Reflection on Modifying Problems for Workshop – a PD Session

I presented my part of the district’s PD sessions for secondary math teachers today. It went pretty good – at least people had smiles on their faces and no one walked out (maybe they were being polite).

Aug 101.PNG

(Hmm my principal snapped this while I wasn’t paying attention to her in the room because I was too engaged with my participants.)

The Plan

My session was about how to take textbook problems and make it less sucky interesting for the students to engage with. I set the session up with a Workshop Model Lesson Plan so of course we had to have an IWBAT.

IWBAT MPF

Referenced Dan Meyer’s talk at the 2016 NCTM Annual Meeting (here),  starting the video around 38 minutes until 43 or so minutes.  Three problems to choose from to practice taking away information to increase noticing and wondering. Then referencing Faun Nguyen’s Reversing the Question (here). A little practice.

#talklessam

I had the participants answer the question and come up with some of their own.

Then added we could combine them all and add in a writing component (not for an opening, but definitely as part of classwork/homework or close).

Gave everyone some ideas on who/what to Google for more ideas. LOTS of information in a short 50 minute presentation.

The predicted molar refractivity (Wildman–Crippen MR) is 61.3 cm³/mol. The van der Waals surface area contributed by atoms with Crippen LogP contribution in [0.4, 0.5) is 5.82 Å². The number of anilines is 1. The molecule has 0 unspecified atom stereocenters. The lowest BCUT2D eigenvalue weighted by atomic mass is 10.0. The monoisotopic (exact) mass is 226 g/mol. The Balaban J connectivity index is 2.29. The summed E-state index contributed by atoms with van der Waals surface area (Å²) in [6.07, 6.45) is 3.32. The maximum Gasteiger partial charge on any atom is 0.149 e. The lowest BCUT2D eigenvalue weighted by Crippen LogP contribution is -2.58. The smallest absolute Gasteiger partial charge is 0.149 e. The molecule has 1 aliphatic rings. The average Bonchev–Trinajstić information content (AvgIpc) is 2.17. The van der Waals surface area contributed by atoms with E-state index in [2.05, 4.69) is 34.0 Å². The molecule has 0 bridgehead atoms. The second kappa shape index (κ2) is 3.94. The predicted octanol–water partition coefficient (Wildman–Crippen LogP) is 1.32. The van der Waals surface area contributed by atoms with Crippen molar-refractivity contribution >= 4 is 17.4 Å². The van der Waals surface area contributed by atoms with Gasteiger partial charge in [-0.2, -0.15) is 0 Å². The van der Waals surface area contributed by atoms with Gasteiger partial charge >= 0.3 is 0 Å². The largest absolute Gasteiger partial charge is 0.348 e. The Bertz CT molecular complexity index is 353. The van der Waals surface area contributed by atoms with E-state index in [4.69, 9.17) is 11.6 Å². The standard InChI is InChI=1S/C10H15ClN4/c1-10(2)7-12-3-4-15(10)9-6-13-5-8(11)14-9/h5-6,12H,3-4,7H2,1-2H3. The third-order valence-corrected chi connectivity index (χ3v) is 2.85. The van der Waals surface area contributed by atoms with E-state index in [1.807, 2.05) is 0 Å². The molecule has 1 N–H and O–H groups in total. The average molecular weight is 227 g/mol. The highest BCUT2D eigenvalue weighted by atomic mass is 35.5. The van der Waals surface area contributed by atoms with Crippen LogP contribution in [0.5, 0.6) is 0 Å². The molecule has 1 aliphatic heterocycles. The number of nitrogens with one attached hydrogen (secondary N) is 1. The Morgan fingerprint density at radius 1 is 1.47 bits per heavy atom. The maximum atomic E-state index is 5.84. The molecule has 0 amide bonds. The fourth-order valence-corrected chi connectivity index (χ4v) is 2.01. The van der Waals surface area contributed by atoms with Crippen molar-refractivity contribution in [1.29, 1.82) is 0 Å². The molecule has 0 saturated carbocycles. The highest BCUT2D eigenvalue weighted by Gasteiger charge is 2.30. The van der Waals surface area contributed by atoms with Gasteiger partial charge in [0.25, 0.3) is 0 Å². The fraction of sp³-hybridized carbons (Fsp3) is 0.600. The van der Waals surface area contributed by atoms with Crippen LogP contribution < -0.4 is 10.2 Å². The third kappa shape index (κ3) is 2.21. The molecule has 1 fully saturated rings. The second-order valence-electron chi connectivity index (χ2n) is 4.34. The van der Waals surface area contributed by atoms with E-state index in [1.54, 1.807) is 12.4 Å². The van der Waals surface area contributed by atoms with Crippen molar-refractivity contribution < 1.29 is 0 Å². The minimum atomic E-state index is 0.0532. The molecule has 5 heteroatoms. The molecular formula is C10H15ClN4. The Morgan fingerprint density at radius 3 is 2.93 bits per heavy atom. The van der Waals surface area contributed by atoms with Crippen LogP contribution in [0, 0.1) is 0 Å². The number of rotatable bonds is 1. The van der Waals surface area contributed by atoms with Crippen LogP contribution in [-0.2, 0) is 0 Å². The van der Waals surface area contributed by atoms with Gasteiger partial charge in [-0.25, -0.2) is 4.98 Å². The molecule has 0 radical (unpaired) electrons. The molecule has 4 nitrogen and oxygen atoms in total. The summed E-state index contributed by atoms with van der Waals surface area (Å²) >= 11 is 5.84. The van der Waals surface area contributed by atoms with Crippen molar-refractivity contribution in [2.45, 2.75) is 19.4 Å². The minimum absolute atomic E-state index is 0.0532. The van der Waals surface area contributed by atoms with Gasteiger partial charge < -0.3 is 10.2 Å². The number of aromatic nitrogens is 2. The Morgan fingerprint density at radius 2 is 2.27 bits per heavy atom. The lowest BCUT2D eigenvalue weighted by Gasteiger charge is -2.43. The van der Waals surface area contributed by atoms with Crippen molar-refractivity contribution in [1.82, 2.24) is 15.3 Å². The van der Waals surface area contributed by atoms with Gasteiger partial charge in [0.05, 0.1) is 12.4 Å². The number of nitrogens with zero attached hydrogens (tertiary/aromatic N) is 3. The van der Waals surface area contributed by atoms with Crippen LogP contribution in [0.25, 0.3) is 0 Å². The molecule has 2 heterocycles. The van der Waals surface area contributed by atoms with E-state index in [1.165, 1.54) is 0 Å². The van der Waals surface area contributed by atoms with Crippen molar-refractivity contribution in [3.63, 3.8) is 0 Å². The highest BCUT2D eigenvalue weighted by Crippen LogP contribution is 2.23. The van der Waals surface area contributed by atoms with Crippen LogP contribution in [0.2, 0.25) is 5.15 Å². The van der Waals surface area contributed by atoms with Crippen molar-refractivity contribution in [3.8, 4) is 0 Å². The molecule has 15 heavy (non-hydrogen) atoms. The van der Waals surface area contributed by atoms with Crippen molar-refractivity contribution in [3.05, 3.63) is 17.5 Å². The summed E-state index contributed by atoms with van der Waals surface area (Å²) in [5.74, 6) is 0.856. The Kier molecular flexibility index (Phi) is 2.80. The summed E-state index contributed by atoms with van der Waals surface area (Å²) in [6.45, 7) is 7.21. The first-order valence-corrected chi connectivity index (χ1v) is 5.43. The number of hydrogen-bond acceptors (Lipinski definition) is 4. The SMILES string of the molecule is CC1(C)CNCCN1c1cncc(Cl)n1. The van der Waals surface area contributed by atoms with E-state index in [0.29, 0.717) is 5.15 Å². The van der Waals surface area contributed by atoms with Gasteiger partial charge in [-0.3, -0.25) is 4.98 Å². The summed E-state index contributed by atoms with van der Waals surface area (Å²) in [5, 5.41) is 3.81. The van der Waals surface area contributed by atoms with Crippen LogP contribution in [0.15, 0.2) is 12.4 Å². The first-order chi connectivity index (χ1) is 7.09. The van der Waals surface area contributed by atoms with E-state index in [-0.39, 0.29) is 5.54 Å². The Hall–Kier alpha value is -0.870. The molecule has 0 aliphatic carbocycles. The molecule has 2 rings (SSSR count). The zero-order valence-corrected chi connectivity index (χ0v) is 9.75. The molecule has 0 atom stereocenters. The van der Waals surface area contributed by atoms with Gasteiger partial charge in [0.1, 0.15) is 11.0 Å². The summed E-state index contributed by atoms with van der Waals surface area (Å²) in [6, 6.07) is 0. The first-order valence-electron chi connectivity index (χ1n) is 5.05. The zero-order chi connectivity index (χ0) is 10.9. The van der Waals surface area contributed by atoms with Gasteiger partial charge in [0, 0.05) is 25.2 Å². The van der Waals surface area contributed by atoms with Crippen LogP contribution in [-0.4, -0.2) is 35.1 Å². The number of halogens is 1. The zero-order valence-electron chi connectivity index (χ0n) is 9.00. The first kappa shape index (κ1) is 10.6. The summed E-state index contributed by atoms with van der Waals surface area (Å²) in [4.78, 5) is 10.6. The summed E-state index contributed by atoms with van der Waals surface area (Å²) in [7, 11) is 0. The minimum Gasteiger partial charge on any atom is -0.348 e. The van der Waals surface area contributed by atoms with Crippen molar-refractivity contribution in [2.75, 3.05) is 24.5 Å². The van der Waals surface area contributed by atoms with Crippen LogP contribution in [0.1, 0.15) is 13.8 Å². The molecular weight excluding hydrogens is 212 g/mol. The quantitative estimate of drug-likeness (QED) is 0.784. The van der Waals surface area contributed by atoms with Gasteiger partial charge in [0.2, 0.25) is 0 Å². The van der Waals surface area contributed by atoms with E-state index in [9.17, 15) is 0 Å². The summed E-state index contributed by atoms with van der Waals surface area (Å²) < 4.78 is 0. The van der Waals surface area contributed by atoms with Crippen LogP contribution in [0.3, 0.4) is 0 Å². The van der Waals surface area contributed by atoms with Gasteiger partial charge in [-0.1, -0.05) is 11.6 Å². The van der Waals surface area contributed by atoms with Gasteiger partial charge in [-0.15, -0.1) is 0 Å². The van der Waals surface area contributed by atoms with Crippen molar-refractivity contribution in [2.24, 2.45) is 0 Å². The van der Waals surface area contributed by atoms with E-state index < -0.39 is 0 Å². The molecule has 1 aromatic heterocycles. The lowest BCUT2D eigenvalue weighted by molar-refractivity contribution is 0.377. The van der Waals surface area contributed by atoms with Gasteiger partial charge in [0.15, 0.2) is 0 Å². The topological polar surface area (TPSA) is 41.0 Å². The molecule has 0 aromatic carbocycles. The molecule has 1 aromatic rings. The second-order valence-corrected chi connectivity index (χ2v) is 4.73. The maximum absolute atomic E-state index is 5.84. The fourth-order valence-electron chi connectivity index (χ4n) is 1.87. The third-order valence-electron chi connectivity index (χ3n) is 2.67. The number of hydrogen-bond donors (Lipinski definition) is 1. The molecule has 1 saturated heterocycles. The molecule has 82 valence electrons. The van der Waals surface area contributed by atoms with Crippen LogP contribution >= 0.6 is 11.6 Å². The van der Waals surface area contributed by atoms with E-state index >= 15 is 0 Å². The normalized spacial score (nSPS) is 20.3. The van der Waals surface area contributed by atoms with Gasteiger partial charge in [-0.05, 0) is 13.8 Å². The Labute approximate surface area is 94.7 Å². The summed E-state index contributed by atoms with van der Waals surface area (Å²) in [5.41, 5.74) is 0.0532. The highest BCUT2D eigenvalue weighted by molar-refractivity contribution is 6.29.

The Reality

The laptop was missing quick time, couldn’t get a borrowed I-pad to connect and there were no speakers (lesson learned/rookie mistake: bring my own stuff). So no video (which I thought was the most powerful aspect for them to hear), so I had to talk about it instead. So, monitored and adjusted discussed and tried the strategies on the PowerPoint and THEN did the practice with the problems.  Some sessions, people jumped right in and did an great job (choose from 6 problems) and had a good discussion. Some sessions needed more scaffolding. So we took the first problem and discussed all the ways we could modify each part of the problem. Again, in one session we only got to the table of Elevations of Atmosphere Layers and Ocean Zones — just like in classes – some groups get farther than others – but it’s all good. Lots of ah-ha moments = a good thing.  I think, judging from participants they really liked the Which One Doesn’t Belong aspect the best.

Lesson learned:  I’ll cut back to 3 sessions (the fourth one wasn’t a good as the first 3).

I attended 2 other sessions on Backwards Planning by friends at Bowie and Mann Middle Schools and a session with my friend Cornia (here) on growth mindset and we looked at a pattern of numbers and found some I hadn’t noticed before.

We have another day with secondary math teachers today (Thursday) to work on common lessons and tests by unit. My group will be working on surface area and volume unit – I’ve got some great resources for us to check out.

 

 

 

 

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